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The Berkshires' jazz music scene is alive and well — hear it for yourself at the upcoming Pittsfield CityJazz Festival

Jazz Festival

Gary Miller plays at Pancho's on North Street in Pittsfield as part of a previous Jazz Crawl. This year, the crawl will be held in downtown Pittsfield Saturday, April 30.

The Berkshires jazz scene might not be what it is today, had the Boston Symphony Orchestra not needed a new dormitory to house its Berkshire Music Center students. It's a move that would lead to the establishment of a music venue where jazz and jazz artists were welcomed with open arms.

In 1949, the Boston Symphony Orchestra's five-year lease of Ventfort Hall was coming to a close and the organization was in need of a new dormitory. Instead of leasing a new building, symphony executives purchased the Tanglewood-adjacent Wheatleigh and 21 acres of its original estate for $20,000. The 33-room Gilded Age Cottage, designed to look like an Italian villa by Peabody & Stearns, of Boston, was built in 1893 for railroad magnate Henry H. Cook as a wedding gift for his youngest daughter, Countess Georgie Bruce Cook de Heredia. (After her death in 1946, Wheatleigh and its 380-acre estate passed to de Heredia's nieces, who sold it in 1949 to Joseph Lutske, a retired real estate developer. The remaining acreage was sold off piecemeal — the majority becoming condos or privatized housing lots.)

Music Inn, May 17, 1960

The Music Inn, seen here in May 17, 1960, was a haven for jazz musicians. 

The following year in 1950, Stephanie and Philip Barber, a wealthy New York couple with connections to New York’s world of modern artists, bought the estate's outbuildings and set out bringing jazz to the Berkshires over the next decade. They dreamed big, and during the 1950s they bought Wheatleigh from the BSO and began an extensive renovation of its outbuildings and grounds, creating the famous Music Inn, the Music Barn performance space, and the Lenox School of Jazz.

Virtually every jazz master of the era, including Louis Armstrong, Dave Brubeck, Ella Fitzgerald, Randy Weston, Charles Mingus and Sarah Vaughn, stayed at the Music Inn and/or graced the stage of the Music Barn. However, the Barbers’ dreams proved to be larger than their pocketbooks and they had to sell all they had built in 1960. Today, while Wheatleigh has become a five-star hotel, virtually all the original outbuildings have been razed and replaced by a condominium complex. The Barbers and the original buildings which housed their dreams may be gone but, as they say, the music never dies and today jazz is becoming a significant aspect of the Berkshire scene.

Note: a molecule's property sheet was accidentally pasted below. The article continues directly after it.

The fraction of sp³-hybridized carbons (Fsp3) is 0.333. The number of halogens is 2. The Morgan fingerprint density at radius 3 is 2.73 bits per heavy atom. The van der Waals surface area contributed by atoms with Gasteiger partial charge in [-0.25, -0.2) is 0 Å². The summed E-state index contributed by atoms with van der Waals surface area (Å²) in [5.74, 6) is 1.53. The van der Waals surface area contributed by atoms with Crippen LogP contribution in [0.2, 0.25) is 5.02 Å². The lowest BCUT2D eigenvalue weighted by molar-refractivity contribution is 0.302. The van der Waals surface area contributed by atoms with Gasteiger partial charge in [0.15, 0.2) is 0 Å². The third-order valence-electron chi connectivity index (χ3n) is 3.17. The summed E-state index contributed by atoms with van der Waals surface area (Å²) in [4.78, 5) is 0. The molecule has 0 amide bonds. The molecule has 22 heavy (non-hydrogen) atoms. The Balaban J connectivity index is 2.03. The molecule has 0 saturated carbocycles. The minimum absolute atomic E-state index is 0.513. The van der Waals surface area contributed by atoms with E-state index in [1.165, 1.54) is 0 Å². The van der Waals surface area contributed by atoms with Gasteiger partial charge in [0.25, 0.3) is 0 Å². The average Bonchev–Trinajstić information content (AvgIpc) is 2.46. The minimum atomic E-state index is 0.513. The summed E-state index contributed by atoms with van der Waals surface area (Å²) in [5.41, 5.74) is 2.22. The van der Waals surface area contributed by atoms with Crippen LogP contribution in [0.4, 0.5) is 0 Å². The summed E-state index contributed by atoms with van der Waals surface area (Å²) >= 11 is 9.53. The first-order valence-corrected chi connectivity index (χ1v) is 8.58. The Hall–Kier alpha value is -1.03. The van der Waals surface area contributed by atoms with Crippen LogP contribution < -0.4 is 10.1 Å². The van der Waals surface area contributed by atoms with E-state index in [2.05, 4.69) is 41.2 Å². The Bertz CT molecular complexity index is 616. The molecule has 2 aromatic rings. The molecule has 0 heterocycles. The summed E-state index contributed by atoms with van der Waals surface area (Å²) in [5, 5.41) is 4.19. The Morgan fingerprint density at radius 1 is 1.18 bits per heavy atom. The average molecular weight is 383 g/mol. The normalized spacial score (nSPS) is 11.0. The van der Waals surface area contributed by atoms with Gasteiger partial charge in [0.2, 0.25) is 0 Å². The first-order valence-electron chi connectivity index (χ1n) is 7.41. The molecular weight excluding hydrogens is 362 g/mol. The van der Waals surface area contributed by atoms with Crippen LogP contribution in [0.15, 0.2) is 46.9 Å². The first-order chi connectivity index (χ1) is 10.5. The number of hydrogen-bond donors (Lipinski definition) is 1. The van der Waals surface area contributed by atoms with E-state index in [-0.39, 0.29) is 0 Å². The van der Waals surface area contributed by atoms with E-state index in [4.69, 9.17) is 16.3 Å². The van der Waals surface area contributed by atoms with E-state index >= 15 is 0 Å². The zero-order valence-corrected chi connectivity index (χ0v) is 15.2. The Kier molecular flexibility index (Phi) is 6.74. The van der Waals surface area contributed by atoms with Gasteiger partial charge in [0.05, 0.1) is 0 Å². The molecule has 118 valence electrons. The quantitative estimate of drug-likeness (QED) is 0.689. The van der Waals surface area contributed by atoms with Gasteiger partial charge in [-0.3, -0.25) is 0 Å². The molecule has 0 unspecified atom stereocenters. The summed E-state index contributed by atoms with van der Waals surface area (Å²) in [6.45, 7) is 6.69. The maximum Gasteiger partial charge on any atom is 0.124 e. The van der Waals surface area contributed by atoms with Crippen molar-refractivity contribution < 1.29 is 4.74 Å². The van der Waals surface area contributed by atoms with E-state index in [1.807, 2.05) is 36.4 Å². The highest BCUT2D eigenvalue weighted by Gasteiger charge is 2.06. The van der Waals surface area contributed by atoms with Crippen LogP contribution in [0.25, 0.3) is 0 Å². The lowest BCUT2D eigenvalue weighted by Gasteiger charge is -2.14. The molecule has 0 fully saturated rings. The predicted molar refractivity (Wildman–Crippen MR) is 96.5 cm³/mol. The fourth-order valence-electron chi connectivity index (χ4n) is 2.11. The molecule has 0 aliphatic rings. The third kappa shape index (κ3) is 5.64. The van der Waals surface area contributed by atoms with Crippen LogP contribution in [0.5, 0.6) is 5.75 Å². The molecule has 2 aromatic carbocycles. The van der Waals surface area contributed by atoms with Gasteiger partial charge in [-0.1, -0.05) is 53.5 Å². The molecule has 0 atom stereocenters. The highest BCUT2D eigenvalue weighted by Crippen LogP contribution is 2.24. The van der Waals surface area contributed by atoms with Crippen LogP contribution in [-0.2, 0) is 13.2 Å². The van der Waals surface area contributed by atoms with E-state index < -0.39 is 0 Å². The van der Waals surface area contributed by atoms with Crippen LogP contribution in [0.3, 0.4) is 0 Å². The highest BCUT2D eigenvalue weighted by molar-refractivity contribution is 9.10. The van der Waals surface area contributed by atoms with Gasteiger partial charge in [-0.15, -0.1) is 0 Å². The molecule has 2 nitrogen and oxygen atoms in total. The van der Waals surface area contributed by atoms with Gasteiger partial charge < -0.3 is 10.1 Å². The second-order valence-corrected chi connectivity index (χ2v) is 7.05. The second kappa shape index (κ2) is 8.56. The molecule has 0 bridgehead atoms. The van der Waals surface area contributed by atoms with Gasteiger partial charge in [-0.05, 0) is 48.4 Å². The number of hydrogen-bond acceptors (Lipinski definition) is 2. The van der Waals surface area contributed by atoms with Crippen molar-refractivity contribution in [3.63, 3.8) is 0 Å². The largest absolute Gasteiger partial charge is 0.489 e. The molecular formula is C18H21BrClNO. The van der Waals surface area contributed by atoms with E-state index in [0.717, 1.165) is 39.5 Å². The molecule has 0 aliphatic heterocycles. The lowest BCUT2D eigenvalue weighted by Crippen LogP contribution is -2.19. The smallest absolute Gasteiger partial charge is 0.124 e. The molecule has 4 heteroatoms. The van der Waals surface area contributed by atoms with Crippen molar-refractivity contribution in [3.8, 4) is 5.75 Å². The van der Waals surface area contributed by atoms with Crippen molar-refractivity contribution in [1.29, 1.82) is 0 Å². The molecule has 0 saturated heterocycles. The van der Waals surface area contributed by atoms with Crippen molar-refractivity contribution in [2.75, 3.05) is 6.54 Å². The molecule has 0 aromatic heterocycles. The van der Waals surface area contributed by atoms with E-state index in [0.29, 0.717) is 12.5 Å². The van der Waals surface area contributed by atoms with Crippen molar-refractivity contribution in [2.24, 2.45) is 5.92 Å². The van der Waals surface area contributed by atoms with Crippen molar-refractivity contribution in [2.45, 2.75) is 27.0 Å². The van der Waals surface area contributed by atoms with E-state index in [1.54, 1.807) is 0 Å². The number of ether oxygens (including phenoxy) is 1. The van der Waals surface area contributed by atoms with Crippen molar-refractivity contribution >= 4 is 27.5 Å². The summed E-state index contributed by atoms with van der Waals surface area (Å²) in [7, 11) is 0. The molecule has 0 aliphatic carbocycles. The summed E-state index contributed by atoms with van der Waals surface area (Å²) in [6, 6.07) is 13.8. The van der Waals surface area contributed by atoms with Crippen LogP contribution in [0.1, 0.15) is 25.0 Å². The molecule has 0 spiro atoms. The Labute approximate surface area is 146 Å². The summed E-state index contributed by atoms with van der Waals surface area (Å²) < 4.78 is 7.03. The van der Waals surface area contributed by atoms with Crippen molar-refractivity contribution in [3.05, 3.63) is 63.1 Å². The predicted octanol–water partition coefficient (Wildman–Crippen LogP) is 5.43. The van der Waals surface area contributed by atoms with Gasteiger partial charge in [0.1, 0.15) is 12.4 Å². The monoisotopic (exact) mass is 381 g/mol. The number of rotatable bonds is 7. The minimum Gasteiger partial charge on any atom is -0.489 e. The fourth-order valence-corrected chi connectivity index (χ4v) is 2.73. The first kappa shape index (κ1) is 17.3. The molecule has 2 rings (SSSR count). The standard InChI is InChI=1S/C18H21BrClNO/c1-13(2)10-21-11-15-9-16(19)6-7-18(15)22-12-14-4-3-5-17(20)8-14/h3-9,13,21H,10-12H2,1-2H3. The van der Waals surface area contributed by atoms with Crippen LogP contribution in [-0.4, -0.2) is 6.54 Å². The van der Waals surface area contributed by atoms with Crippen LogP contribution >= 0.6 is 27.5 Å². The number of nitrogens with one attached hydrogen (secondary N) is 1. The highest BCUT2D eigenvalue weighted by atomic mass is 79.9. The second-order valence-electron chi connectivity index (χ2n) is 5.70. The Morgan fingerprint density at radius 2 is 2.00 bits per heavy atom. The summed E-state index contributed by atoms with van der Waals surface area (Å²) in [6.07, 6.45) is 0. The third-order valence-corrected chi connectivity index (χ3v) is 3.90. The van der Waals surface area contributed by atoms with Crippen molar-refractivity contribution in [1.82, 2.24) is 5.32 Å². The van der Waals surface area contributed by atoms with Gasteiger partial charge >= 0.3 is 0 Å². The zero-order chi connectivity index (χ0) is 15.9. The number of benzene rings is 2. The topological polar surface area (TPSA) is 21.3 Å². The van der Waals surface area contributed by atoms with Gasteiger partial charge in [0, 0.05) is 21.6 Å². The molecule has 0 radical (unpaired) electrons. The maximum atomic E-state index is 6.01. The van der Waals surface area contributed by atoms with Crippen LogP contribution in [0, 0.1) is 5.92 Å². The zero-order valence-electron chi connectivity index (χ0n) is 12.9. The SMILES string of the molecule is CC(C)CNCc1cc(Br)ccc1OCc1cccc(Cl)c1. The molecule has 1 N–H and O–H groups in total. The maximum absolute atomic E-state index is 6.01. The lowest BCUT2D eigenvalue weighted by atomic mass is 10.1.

LENOXJAZZSTROLL

Mike Fahn belts out a solo on the trombone during a performance at the Lenox Jazz Stroll. In the Berkshires, jazz can be heard all year long and different venues indoors and outside. 

The jazz scene here is stronger than ever since the days of the Barbers’ Music Inn. Now, live jazz can be heard most nights on a year-round basis in cozy restaurants, inns and theater stages throughout Berkshire County from North Adams to Egremont, as well as at jazz festivals and jazz strolls as the weather warms. And happily, following a two-year, pandemic-induced hiatus, the Pittsfield CityJazz Festival returns for a two-weekend event, running April 23 through May 1, with a full slate of established and up-and-coming jazz artists. 

KEEPERS OF THE FLAME

Jazz remains a vital part of the Berkshires thanks to four people who, out of love for the music, helped keep the flickering flame of jazz alive in the area during some of its leaner years, when that flame was all but extinguished.

Edward Bride, president of the nonprofit Berkshire Jazz, brings over 60 years of involvement with jazz dating back to his college days at Villanova University, when he hosted the college’s radio program devoted to jazz. As president of Berkshire Jazz, he’s been responsible for booking major jazz talent in the area. Bride also is chairman on Pittsfield CityJazz Festival, which he helped found in 2005.

“Creative minds love the Berkshires. Many of those musicians [performing here] could make a good living in New York, San Francisco, Kansas City, Chicago or other jazz havens," Bride said, when asked if he thought it was hyperbole to state that the more intimate Berkshire venues rival some of the more established clubs in New York.

Dave Brubeck, July 17, 1959

American jazz pianist and composer Dave Brubeck, seen here in July 17, 1959, appeared frequently at the Berkshire Music Barn.